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THE BRATTLEBORO DALJLY KKi UUMEll. FRIDAY, AUGUST Gi 1920.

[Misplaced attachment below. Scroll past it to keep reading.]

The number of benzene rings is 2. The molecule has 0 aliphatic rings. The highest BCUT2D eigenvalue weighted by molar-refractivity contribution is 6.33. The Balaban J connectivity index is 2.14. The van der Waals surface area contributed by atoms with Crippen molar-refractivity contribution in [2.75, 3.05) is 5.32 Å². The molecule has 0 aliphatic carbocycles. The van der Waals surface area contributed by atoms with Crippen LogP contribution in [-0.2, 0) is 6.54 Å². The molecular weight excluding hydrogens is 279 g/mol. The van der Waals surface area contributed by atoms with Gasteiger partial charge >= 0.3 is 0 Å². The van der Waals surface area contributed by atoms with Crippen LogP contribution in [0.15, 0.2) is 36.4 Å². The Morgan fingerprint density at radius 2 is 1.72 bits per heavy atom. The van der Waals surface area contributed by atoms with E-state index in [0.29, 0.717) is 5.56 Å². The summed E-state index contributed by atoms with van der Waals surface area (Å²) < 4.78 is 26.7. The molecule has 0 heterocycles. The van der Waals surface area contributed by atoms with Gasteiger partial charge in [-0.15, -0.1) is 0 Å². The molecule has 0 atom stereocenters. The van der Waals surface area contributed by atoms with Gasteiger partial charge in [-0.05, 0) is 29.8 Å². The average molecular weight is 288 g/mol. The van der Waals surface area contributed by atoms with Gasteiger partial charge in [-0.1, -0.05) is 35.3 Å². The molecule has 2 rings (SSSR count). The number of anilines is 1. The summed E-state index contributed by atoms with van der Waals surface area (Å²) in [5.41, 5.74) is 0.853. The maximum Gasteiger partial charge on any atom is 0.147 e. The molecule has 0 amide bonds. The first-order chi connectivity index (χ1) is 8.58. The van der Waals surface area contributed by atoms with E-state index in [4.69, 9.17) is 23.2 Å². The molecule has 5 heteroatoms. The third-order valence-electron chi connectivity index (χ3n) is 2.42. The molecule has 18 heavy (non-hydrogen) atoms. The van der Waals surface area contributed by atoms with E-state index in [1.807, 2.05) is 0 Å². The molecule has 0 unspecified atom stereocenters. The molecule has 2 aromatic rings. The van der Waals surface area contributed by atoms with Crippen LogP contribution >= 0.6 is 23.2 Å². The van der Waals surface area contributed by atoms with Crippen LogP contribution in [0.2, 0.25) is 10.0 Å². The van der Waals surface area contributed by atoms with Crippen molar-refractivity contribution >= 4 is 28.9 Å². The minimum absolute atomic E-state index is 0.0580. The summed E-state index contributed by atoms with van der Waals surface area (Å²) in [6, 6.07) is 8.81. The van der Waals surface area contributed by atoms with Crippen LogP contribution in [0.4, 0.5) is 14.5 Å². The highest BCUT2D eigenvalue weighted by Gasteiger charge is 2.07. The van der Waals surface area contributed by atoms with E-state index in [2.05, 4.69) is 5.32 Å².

i , SAY "DIAMOND DYES" Don't streak or ruin your material in poor dye. Insist on "Diamond Dyej." Easy directions in package. "FREEZONE" Lift Off Corns! No Pain! Doesn't hurt a bit! Drop a little ' 4 r'reezone " on an aching corn, in stantly that corn stops hurting, then shortly you lift it right off with fin ger?. Truly I Your druggist sells a tiny bottle of "Free-zone" for a few cents, sufficient to remove every hard corn, soft corn, or corn between the toes, and the cal louses, without soreness or irritation.- Adv. Great Rejoicing by Rheumatic Cripples If So Crippled You Can't Use Arms or Legs Rheuma Will Help You or Nothing to Pay. If "you want relief in two days, swift, gratifying relief, take one teaspoonful of Kheuma once a day. Jf you want to dissolve the uric acid poison in your body and drive it out through the natural channels so that you will be free from rheumatism, get a 75-cent bottle of Rheuma from your druggist today., Rheumatism is ,a powerful disease strongly entrenched in joints and muscles. In order to conquer it a powerful enemy must be sent against it. Rheuma is the enemy of rheuma tism (no matter what form) an enemy that must conquer it every time or your money will be refunded. Rheuma contains no narcotics is absolutely harmless, and thoroughly reliable because it is the one remedy that has relieved the ago nizing pains of rheumatism sufferers who thought nothing would give relief. It should do as much for you it seldom faOs. V. F. Root will gladly supply you on tie no-cure-no-pay plan. FRECKLES Now la the Time to Get RiT'of'These Ugly Spots. Do you know how easy it is to remove those ugly spots so that no one will call you freckle-face? Simply get an ounce of Othine, double strength, from your druggist and a few applications should show you how easy it is to rid yourself of freckles and get a beautiful complexion. ' The ' sun and winds of March have a strong tendency to bring out freckles, and as a result more Othine is sold in this month. Be sure to ask for the double strength Othine, as this is sold under guarantee of money back if it fails to remove the freckles. Adv EXCLUSIVE UNDERTAKING EMBALMERS Automobile service TeL 26.-W BRATTLEBORO VT. PROFESSIONAL CARDS. DR. E. L. TRACY, Physician and Surgeon, 214 Main St. Ofiice hours: fe to 9 a. m., 1 to 3 p. m., 7 to 8.30 n h. Tel. 256. DR. B. E. WHITE, Physician and Surgeon, Barber Building. ' Rooms 205 and 206. Hours: 1-3 and 7-8 p. in. Office tel. 717-W; res., ?17-R. DR. G. B. HUNTER. Office at residence. West Brattleboro: Hours: 8 to 9 a. m.; 1 to 2.- and 6.30 to 8 v- Telephone, 318. DR. THOMAS RICE, Physician and Surgeon. 153 Main St. Tel. 291. Office hours : . 1 to 3, and in. the evening. W. J. KAINE, M. D., Physician and Surgeon Office, Room 10, Ullery lluilding. Hours: 8.3f to 9.30; 1.30 to 3.00; 7 to 8. Office 'phone 429-W. Residence, 75 Frost St., 'phone 429-R. C. R. ALDRICH, M. D. Hours: 12.30 to 2.30, 7 to 8. Office 'phone, 165-W; house, J65-R. X-ray work a specialty. G. R. ANDERSON, Surgeon and Physician. Surgery a specialty. Office and residence. Brooks House, 128 Main St. Hours: 'After noons, 1.30 to 3; evenings, 7 to 8, except Tues days and Fridays. Sundays by appointment only. '1'hone 246. DR. GRACEW. BURNET fT"Physician and Surgeon. Market block, Elliot St. Office hours: 8.30 to 9.30 a. m. ; 1.30 to 2.30, and 7 to 8 l. m. Telephone 744-W. DR. H. P GREENE, Physician and S.'rgeon. Office, Bank block. Hours: 9.30 to 10 a. m., 1 to 3. and 7 to 8 p.' m. Residence, 88 Green St. Telephone connection. E DWARDRrLYNCH7M7D.. Surgery a spe cialty. Office, Park Building. '1'hone, 540. Hours, 1 to 4 p. va.i 7 to 9 p. m. Residence, 141 Canal St. 'Phone, 177. Sunday by ap pointment only. DR. A. I. MILLER, aoker block. Brattle boro. Office hours: 8 to 9, 1 to 2, 6.30 to 8. W. R. NOYES, M. D., Eye, Ear, Nose and Throat- 9 to 12, 1.30 to 5. Wednesday and Sut urday evenings. Other hours and Sundays by appointment. Appointments for glasses fittings rnade by mail or 'phone. American Bldg. DR. HENRY TUCKERRe7idence, 12Grove St.; telephone, 238. Office, Leonard block. Hours: 1.30 to 3, and 7 to 8. Telephone, 29-W. DR. H. L. WATERMAN. Offic7ll7MiirSt". Over Kuech's store. Hrs.: 1.30-3, 7-8. Tel. 42-W. w71CLTNE71DlT7Main StHours: 1 to 3 and 7 to 8, except Sundays Tel. 789-W. Dr7C. G. WHEELER, OsteopathicTphysician. 110 Barber Bldg. Office hours: 10 to 12 and 2 to 4. Treatment by appointment. Tel. 219-W. JOHN E. GALE, Attorney at Law. Guilford, Vt. Telephone. 302-W. DR. G. F. BARBER, Dentist. Brattleboro. - Union block. CHASE HUGHES, Attorneys; practice in all State and U. S. Courts; 63 Main St. Tele phone, 914. HA S T NS A SCHWEN'K, Attorneys and Counsellors at Law. Brattleboro, Vt. PRANK E. BARBER. Attorney at Law. Bar- berBuilding, Brattleboro. BARROWS & CO., Wholesale and Retail Dealers in coal of all kinds. Office. 37 Main St., Brattleboro. BOND & SON, Exclusive Undertaking. Auto mobile service. Telephone 264-YV. VT. CANDIDATES' CAMPAIGN EXPENSES Morrisville Messenger Publishes State ment Up to August 1 Figures by Agan and Emery. , MORRISVILLE, Aug. C The Morris ville Messenger recently asked the four Republican candidates for governor for a statement of their campaign expense up to August 1. The following replies have been received and are published in this week's issue: ; f '" - Books and postage Buttons Printing Advertising Newspaper cuts . . . Personal expense . . 5G.00 22t)..")3 81.54 .475.43 '138.54 C71.00 .$1,349.1)4 Total I appreciate your offer of printing a lottor cxnlainini' the above. 1 really do not mm, mjr i.,Uiwfe.. - Monday Irom a !inT7 vnl:ination. it snows ior lisen. " : hard work to hold campaign expenses down. I am doing the best I can, for I do not believe in heavy expenditures be ing made by any candidate. Thanking you very much for your kind and courteous treatment, I remain Sincerely yours, FRANK W. AGAN. Aug. 2, 1920. Dear Sir: Mr. Babbitt is out of town at the pres ent time and probably will not be back for several days so I am taking the lib erty to answer your letter of July 2t)th, relative to his making any statement, at this time, in regard to campaign ex- Of course, this is a matter which is entirely up to Mr. Babbitt, but from what he has personally told me and from what I know of the way in which his campaign is being handled I am sure that he will have no hesitancy in publishing his expenses at the proper time. That time is very clearly specified by the Ver mont statutes and I do not believe that Mr. Babbitt sees any necessity of filing such an account before the time set forth by the law. I can assure you that your letter will be brought to Mr. BatbitTs attention im mediately upon his return from his pres ent trip. Very truly yours, K. 1'. HOWE. Bellows Falls, July 20, 1!)20. I have already put out a statement in "The Drive," marked copy of which I am enclosing. As indicated there, I hesitate to put out a statement of epenses be cause it would not be accompanied by full explanation as to the exact character of the use for which the money was spent. I know you would give it the proper setting, but I am very sure there are a number of papers that would not. Yours sincrrelv, JAMES IIARTNESS. Springfield, Vt., July 2S, 1!!0. field and Herbert Millington of "West Brattleboro were guests at F. I Gaines's Sunday. r i Mr. and Mrs. Harry Bowker and daughter and Mr. and Mrs. Cook of Syracuse, N. Y., are spending some time at the Bowker summer home. Samuel A. Merrifield, who has been spending a vacation of two weeks with his parents, Mr. and Mrs. A. M. Mer rilield, returned to Springfield (Vt.) Monday. Mrs. H. L. Fiper and children, Gladys, Margery, Elizabeth, Janette and Rodney, of North Wilbraham came Monday to visit Mrs. Piper's mother, Mrs. E. R. Willard. Mr. and Mrs. J. L. Sparks returned Monday from their wedding trip which they spent in Portland, Me. They will begin housekeeping in the tenement in P. B. Sparks 's house. Mrs. F. E. Freyenhagen and three daughters, Irene, Evelyn and Lillian, came Friday from Springfield to spend several weeks with her parents, Mr. and Mrs. C. K. Stedman. Mr. and Mrs. F. E. Willard returned two weeks' visit in Springfield and Port Jervis, N. Y., mak ing the trip by automobile. Mrs. j el lie Martin, Mrs. Willard 's aunt, re turned home with them. There will be no preaching service in the Methodist church next Sunday morning. The Sunday school will be held at the usual hour. In the evening Rev. Arthur Moss of New York city, of the board of foreign missions to In dia, will speak. Mrs. C. E. Aldrich, pastor of the Methodist church, left Monday for a month's vacation. She will spend two weeks at Northfield, then go to Boston to attend a summer school of theology for two weeks. Her son, Frank Aldrich, has gone to Mansfield, Conn., to visit his sister. HINSDALE, N. H. Traveling expenses, 1,505 miles by automobile Hotel bills and car fare Stationery and folders Buttons Postage Telephone, telegraph and other incidentals $301.00 117.00 182. IK) 250.00 00.00 73.00 s?!)S3.00 Total I have no paid workers nor shall I have, nor have I contracted to pay any other bills in addition to those specified above and am willing to make oath to with her the substantial correctness of the fore going. C. S. EMERY. Aug. 2d, 1020. SOUTH NEWFANE. Mrs. Alice L. Johnson went yesterday to Springfield, Mass. The Woman's Mission circle met Wednesday afternoon with Mrs. Love. Lester Ingram of Salem, Mass., is the guest of his parents, Mr. and Mrs. Ira M. Ingram. Miss Johanna Squires of Richmond Hill, N. Y., came Tuesday and is visiting Mrs. Frank Moss. Mr. and Mrs. James Harney and two children of Medford, Mass., are guests at Allie F. Mundell's. Mrs. Nettie E. Harvey of South Had ley Falls, Mass., is visiting her daugh ter, Mrs. Coley Lane. Mrs. Charles Miner, Mrs. Grace Dun levy and daughter of Brattleboro were callers in the village Sunday. Relatives at Brookside have been no tified of the death of Levi Hay ward in Eagle Mills, N. J., July 28. Lester Ingram of Lowell, Mass., Harold MacEwen and Miss Zelill of New York are guests of Mr. and Mrs. Ira M. Ingram. Mr. and Mrs. Charles E. Ingrain have fought a home on Williams street in Brattleboro, but will remain here until October. E. W. Watkins of New York, of the Boys' Conservation Bureau, and Mrs. Watkins were visitors at Mrs. Ella S. Willard's Tuesday. Mrs. John D. Blake, Miss Blake, Miss Beatrice Blake and Lyle Mellon are spending the week in Boston and vicinity, going by automobile. - Miss Mary F. Kelsey of New York city is spending licr vacation with her mother, -Mrs. Abme Kelsey, who returned from Fisdiers Island, N. Y., last week. Miss Blanche Bunh of Brattlemoro is grandparents, Mr. and Mrs. The Late Harrison Bowker. Harrison M. Bowker, who died in Los Angeles, Cal., March 10, aged 85 years, formerly was a resident of this town, a cousin of the late Henry Ma son Jones. He was born, and lived for IS years, on the farm of his father, Windsor Bowker of Revolutionary fame. This farm is now known as the Parks place on Cream Pot hill. After he left Hinsdale, he lived in Oberlin, Wis., two years, and in 1870 moved to St. Louis, Mo., where he became inter ested in the first grain elevator there. Moving to Los Angeles in 1S82, he be came one of the early founders. He was a man of quiet ways and of stern old-fasliioned adherence to princirlo and precept. For many years he gave devoted care to his wife, who was sud denly stricken with blindness. Ellen dale place, where he lived, is a fine res idential section which he early laid out, naming it in memory of Mrs. Bow ker. Mr. Bowker always remained loyal to his native town, making fre quent trips there. In his will he re membered his old church, the First Congregational, and the Hinsdale pub lic library. His ashes have been placed in the family lot, in Tine Grove cemetery. He leaves a wife, Mrs. Elizabeth Welsh Bowker, whom he married in 1009. NORTHFIELD, MASS. . Conference Season At Height. Northfield is now at its busiest season. Eight hundred and sixty-eight visitors are registered and a thousand are ex pected before the close of the conference, which is Aug. 15. Dr. John McNeill, Dr. J. Stuart llolden, Dr. John Gardner and Dr. Hutton are the four prominent plat form speakers. Meivin Trotter and bis quartet will be a feature of the coming week. The afternoons are sent in rec reation and in auto trips. The Mohawk trail and College circuit are the favorite trips. Mr. Vaughn and family of Boston, were recent guests of Mr. and Mrs. O. C. Robertson. Mr. and Mrs. C. B. O'Neal and Mr. and Mrs. .Tubal Biggins were in Spring field, Mass., Sunday. The F. C. degree was conferred on a candidate at a special meeting of Golden Rule lodge of Masons Satiirdav evening. Orren C. Robertson has sold his in terest in the George A. Robertson and Co. paper nail. The new management will te known as George A. Robertson Co., George A. Robertson being presi dent and George E. Robertson treasurer. WILLIAMSVILLE J. E. Lewis spent Sunday in East Northfield with his son, C. K. Lewis. Clifford Cleveland of Leverett, Mass., spent Wednesday with F. X. Grossman. Miss Alice Styles is spending some time with her aunt in Charlestown, N. H. Miss Kendrick Charles E. Ingram. Mrs. Frank Pratt and children spent Sunday there. F. A. Buttcrfield went Monday to Ware, Mass., where he has taken a posi tion with the Cumin ings Construction Co. as construction superintendent of a contract to put in a cement dam across the Ware river. M iss dystell Charlton of Gardner, Mass., is spending a lew days at Mrs Wallace A. Johnson's. Since returning witn .Miss lions Adams from the est Dummerston camp Miss Charlton has been Miss Adams guest, of Hartford is the' i:,. - -v Kt..-t.....,t. .,i.. .? i. :.. guest oi ner sister, .urs. li. iickin- erics of nici.tig8 here and at West Dum 80n' lanerston Sundav and left Monday morn- r.. ci. i-utnam went Wednesday to mg. During the week and on Sunday Northfield for a visit with his daugh- morning pledges were made for church terH. I expenses and an additional amount is jet Miss Marguerite Morse of Brattle-to be pledged to meet the full amount boro is visiting her cousin, Mrs. D. F. . needed for the work. Pierce. . Mr. and Mrs. Charlie Hosterman and Mrs. Percy Knapp and two children son, Charles, of Dorchester Mass., Samuel returned Saturday from a, visit in ' II- Morse of Cambridge, . Mass., Mrs. riiancne oregone ana Mim Kutli leonaid of Boston motored here Saturday, arriv ing at 10.30 a.m. Mr. Hosterman, Mrs Wardsboro, Mrs. Stewart Frost and son, Stephen, of West field, N. J., are guests of her aunt, Mrs. A. N. Sherman. Miss Josephine Kendrick of Hart ford is spending the month with her sister, Mrs. C. II. Dickinson. Mr. and Mrs. F. N. Crossman and Gregorie and Miss Leonard returned Sun day afternoon. Mr. Morse is visiting his mother, Mrs. Samuel Morse. Mrs. Hos terman and son, Charles, are boarding with Mrs. Abbie M. Kelsey. Rev. Arthur B. Moss, D. D., of New daughter, Evelyn, went Thursday to ! York city, secretary, of the Foreign Mis Amherst for a week's visit. Mr. and Mrs. G. C. Temple of Moun tain Mills were week-end visitors in the home of his parents, Mr. and Mrs. G. It. Temple. Dr. Ernest L. Davis and Mr. Nutting of Springfield came Sunday to see, J. A. Davis, who is spending the summer at A. L. Timson's. sion Board of the Methodist Episcopal church vunder Bishop North, who is spending a few days with his mother. Mrs. Frank Moss, will preach in the Bap tist church Sunday morning. In the eve ning he will preach in Williamsville at a union service which this community is in vited to attend. Mr. Moss is a wonder fully interesting speaker and his many friends arc clad of an oimart unit v in W. E. Austin and family of? Green- listen to him. JACKSONVILLE. Raymond Roberts went to Albany N. Y., Tuesday after a two-ton truck. Mr. Stinson has bought the Elwin Stetson place and lias moved there this week. Edith Fox and friend of Atliol vis ited her parents, Mr. and Mrs. Charles I ox, over Sunday. William Wilson and son of Charle mont, Mass., were business visitors the first of the week. Mr. and Mrs. P'red Robinson motored to Springfield (Vt.) Sunday and re turned in the evening. Mr. Porter, who bought Mr. Stin son 's farm recently, has moved on to the farm the past week. I red Robinson has taken the Brat tleboro stage route to drive for a month or two for Eugene Dary. Phoebe Cork ins of Springfield. Mass., is spending her vacation with her par ents, Mr. and Mrs. E. J. Corkins. Mr. and Mrs. C. H. Waste motored to Greenfield Tuesday to make some re pairs on their tenement house there. Mrs. Addie .Cafiedy and! granddaugh ter, Rachel .Canedv, are visiting her daughter, Mrs. W. A. Wilcox, this Week Services in the Universalist church Aug. S by the pastor, Clifford' R. Stet son. Morning worship 10.45. Subject, Workmen of God. Sunday school at noon. All are welcome. I he butter maker, Mr. Dodge, and lamily are taking a vacation of two weeks and are on a motor trip to the northern part of the state to visit rel atives and friends. C. A. Faulkner and son are making the butter and doing the other work while they are away. Mrs. Henry B. Harris, widow of the noted theatrical manager who was lost with the Titanic, is to become active as a play producer in her own name this season. MOTHER! "California Syrup of Figs" Child's Best Laxative Accept "California" Syrup of Figs only look for the name California on the package, then you are sure your child is having the best and most harm less physic for the little stomach, liver and bowels. Children love its fruity taste. Full directions on each bottle You must say "California." - Mrs. II. A. Reed is convalescing at the i Franklin County , hospital. Mrs. E. W. Smith is visiting her cousm, Mrs. Parmentcr in Bernardston. Mrs. Marston of Philadelphia is visit ing her mother, Mi-. J. W. Williams. Mrs. Mary N. Bailey of Sunapee, N: II., !as at Mrs. Lena Moore's while attending the conterence. , j Charles E. Dickerson, junior, leaves Aug. 14 to take a position at Roberts col i lege in Constantinople. j Miss Mabel Aldrich ia at George Hol (Uon's for the conferences. She is a for (mer student of the Bible Training school. Mrs. C. II. Webster, Miss Marion Web s'ter, Mr. and Mr. F. A. Wlch and ;others are at Camp Warwanaissa in War wick for a few days. Miss Carrie Teeple of Ctica, N. Y., is visiting at F. B. Caldwell's where she for anerly made her home for two years when ;a student at the Bible Training school. Rev. and Mrs. F. W. Pattison and two of their children are at the seashore for two weeks. Mr. Pattison's 'mother of Meriden, Conn., is here at the home for a month. DUMMERSTON HILL. Miss F. M. Carter of New Yrork eity visited Mrs. Henry Bond Wednesday at the Betterley homestead. Mr. and Mrs. JIarold Ritter of Brook lyn came Saturday for a two-weeks' vacation at the Betterley homestead. William Blaksley, Miss Edith and Miss Eflie Southwell of llolyoke, Mass., came Sunday to be guests at the Bet terley homestead. Dr. and Mrs. Frederick W. Gwyer left for their home in New York Sat urday. Dr. Gwyer was at his cottage two weeks and Mrs. Gwyer was there a month. Miss Eflie Southwell returned yester day to ber home in llolyoke, Mass. Little Barbara Betterley, who spent the month of July at the Betterley home stead, returned with her, and was met in llolyoke by her parents from Spring field. - Miss Eva Bradley of New Haven, Conn., who has been at the Rockwell homestead, has been joined by Miss Sarah Baker and Miss Carrie Coe of Springfield, Mass., and Miss A. M. Lewis of New Haven, Miss Bradley and Miss Lewis occupying a tent. Miss LeLwis wient yesterday to Greenfield, Mass., to join friends from New Haven and to go on an automobile trip to the Adirondacks, expecting -to return next Tuesday. Miss Katherine Lily of New York will bo a guest of Misa Bradley until next Tuesday. Factory girls in Japan are paid an average wage of $4.67 a month. "DANDERINE" Stops Hair Coming Out; . Doubles Its Beauty. i A few cents buys "Danderine." Aftrl on nirl I An 4-5 ..- I I T" J ' f , 1 not find a fallen hair or any dandruff, bee ides every hair shows new life, vig or, brightness, more color and thick ness, j Why We Loan Money in the West FIRST Because our business is confined entirely to Farm Mortgages and we want, the best to be had. The great food-producing West furnishes the cream of farm mortgages. SECOXD Interest rates have always been a little higher in the West than in the F.ast. - THEREFORE, A WESTERN FARM MORTGAGE OFFERS THE BEST SECURITY AND THE HIGHEST INTEREST RATE. Those sold by the VERMONT LOAN AND TRUST COMPANY are located in tha best uistncts and have bad the personal examination of our expert appraisers. As to safety What could be safer than a first-mortgage on the fo..l machinery of the nation? VERMONT LOAN AND TRUST COMPANY'S SECURITIES are made a little safer jhan seems necessary. $100 to $25,000. Cash or $10 payments. Our door is open. Come in today. , VERMONT LOAN AND TRUST CO. F. B. PUTNAM, Sales Manager BEATTLEBOEO, VERMONT (Thirty-four years without loss to any Investor.) i ii . i 1 t . ; Mail Orders Promptly Filled Telephone Orders Given Prompt Attention We Can Save You fi Your Fooiw Money ear m Some of the lots in our two big stores are broken in sizes, but they are priced accordingly. If you can find your size in any of them the question of high prices is solved for you. Look them over. Our salesmen are glad to serve you. This is the family shoe store in this locality and our prices will sur prise you, quality considered. Below we announce a few of our bargain lots. 'A Women's White Canvas Oxfords and 3-EyeIet Tics, values $6-$8.50, Sale Price $4.9S Women's Black Kid and Patent 3 eyelet Pumps, high heel. Value , 7.50, Sale Price $3.9S Women's Brown Pumps, low heels, welt soles; in large sizes only. Val ues $6-$7, Sale 'Price $2.9S Women's Brown Kid Oxfords, high heels, welt soles. Value $6, Sale Price $2.9S Women's Welt Oxfords and Pumps, small sizes only. Values G-$9, Sale Price 1.98 Misses', Children's and Infants' Gun 0 Metal, Ankle Ties. Sale price ac cording to sizes, $1.59-$1.9S Men's Best Quality Oxfords, brown, cordovan, brown, calf and black calf. Values $12.00 to $14.00, Sale Price 9.98 Men's Welt Oxfords, small lot broken sizes. Values $8-$ll, . Sale Price 4.98 Men's Tennis Bals, a good bargain if your size is there. Value $2.50, . Sale Price 1.49 Boys' Tennis Shoes, small lot, same quality as above. Value S2.25, Sale Price 1.39 Boys' Welt Shoes, brown and black calf. Value $7.00, Sale Price 4.98 Boys' Shoes for large boys. Sizes only 5 and 5i. Black calf leather. Val uco.OO, Sale Price 1.98 If you do not find. anything rhat interests you' in the above listed lots, ask our salesmen about the kind of a shoe you have in mind ; he may find a bar gain for you. Ad i 1 1 .I... 5t MwMf iwsif m 'wra9 rut'. mm rs t c mm ami i 1 1 mi 11 1 a u .. ; . - t-a.- ; " tir ni iiiiii n n ti 3 i - jm s .w - r ' - '-t . , ' v i m u i i i i i i i n u i it w il1. is n r r. . - ; ,ur. - (- i n i i i , j t r i :; i . m . - j m i igpwi iiiiEi fay Bgar mm m:msmwm -7a J ERCY L.CROSBY ' tr th UeClitr Nwpapr 8yndU